The Trump trade has been as wild a ride as a Sean Spicer press conference since its inception in November of last year as it became clear that the Republican candidate would win the White House. The ratcheting up of expectations through the transition from the Obama to Trump presidency has given way to an administration dogged by scandal, rumor, an inability to articulate and enact policy, and more leaks than the Italian navy.

Impeachment is a phrase that has been thrown about liberally (pun fully intended) in the past few weeks and more and more political commentators believe that Congress will pull the trigger given these latest revelations. We have to remember that President Clinton was served articles of impeachment for lying about his affair with Monica Lewinsky. Democrats think a Rubicon has been crossed, but when will moderate Republicans?

The dollar is not pricing in an impeachment nor a change at the top of the U.S. government at the moment. What it is pricing in however is delays to governing.

Every minute that legislative and executive branches of the U.S. government are focused on cops and robbers and he-says-she-says is a minute wherein the tax bill, border wall, tariff negotiations, Homeland Investment Act or change to Medicare is not being debated, scored and advanced. Investors bought the dollar because Trump’s policies were going to be good for the dollar; without those policies his Presidency is little more than a soap opera on the world’s most important stage.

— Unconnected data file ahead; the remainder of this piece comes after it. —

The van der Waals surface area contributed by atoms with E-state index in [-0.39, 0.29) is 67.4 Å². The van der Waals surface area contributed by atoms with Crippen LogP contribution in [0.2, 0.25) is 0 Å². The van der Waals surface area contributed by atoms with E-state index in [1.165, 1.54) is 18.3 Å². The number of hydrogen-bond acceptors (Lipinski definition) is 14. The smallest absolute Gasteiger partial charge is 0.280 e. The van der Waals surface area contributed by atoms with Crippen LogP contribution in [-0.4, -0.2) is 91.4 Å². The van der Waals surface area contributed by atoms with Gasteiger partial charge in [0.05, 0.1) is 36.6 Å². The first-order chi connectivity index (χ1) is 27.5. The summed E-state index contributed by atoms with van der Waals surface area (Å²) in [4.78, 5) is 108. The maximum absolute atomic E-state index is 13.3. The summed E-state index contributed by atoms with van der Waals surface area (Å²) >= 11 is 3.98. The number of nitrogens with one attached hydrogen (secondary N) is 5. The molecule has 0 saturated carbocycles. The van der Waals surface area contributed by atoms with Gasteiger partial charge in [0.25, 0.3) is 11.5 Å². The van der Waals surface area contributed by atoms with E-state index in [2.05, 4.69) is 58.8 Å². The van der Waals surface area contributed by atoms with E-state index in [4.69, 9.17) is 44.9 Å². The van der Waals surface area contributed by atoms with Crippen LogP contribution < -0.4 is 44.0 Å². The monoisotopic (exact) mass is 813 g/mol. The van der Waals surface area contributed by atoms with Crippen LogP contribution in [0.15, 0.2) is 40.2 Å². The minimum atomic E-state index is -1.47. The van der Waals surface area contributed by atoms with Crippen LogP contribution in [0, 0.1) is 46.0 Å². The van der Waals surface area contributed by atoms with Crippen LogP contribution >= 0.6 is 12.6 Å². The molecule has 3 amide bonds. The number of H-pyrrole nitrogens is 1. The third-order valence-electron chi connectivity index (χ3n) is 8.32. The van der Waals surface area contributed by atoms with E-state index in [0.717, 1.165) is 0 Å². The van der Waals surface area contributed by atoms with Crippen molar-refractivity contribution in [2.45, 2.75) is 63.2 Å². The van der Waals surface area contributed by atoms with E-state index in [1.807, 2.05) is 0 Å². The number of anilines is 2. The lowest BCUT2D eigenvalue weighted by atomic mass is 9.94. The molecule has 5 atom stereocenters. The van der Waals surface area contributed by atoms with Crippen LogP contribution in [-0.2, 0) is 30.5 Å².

The dollar can definitely recover with Trump at the helm, although the recent revelations will make the legislative roadmap a lot more difficult for him, and currencies being a relative value play, the dollar may have to rely on weakness elsewhere in order to gain some strength.

We have to think that an impeachment in the short term would not help matters however as these investigations and eventual subpoenas and further legal apparatus would take months, and one has to think that Donald Trump is not likely to come quietly. In this instance, the dollar would likely be dumped in favor of the JPY, the EUR and even GBP.

Impeachment is a long way off and dollar strength from it even further.

 

Jeremy Cook is the Chief Economist at World First and one of the UK’s leading voices on foreign exchange.

World First is a global leader in the international payments market. Specialists in foreign currencies and money transfer, World First helps businesses, online retailers, and individuals move their money quickly, securely, and with full transparency. Sign up now to start saving time and money on your international payments. Visit the World First blog for daily updates and insights.

 

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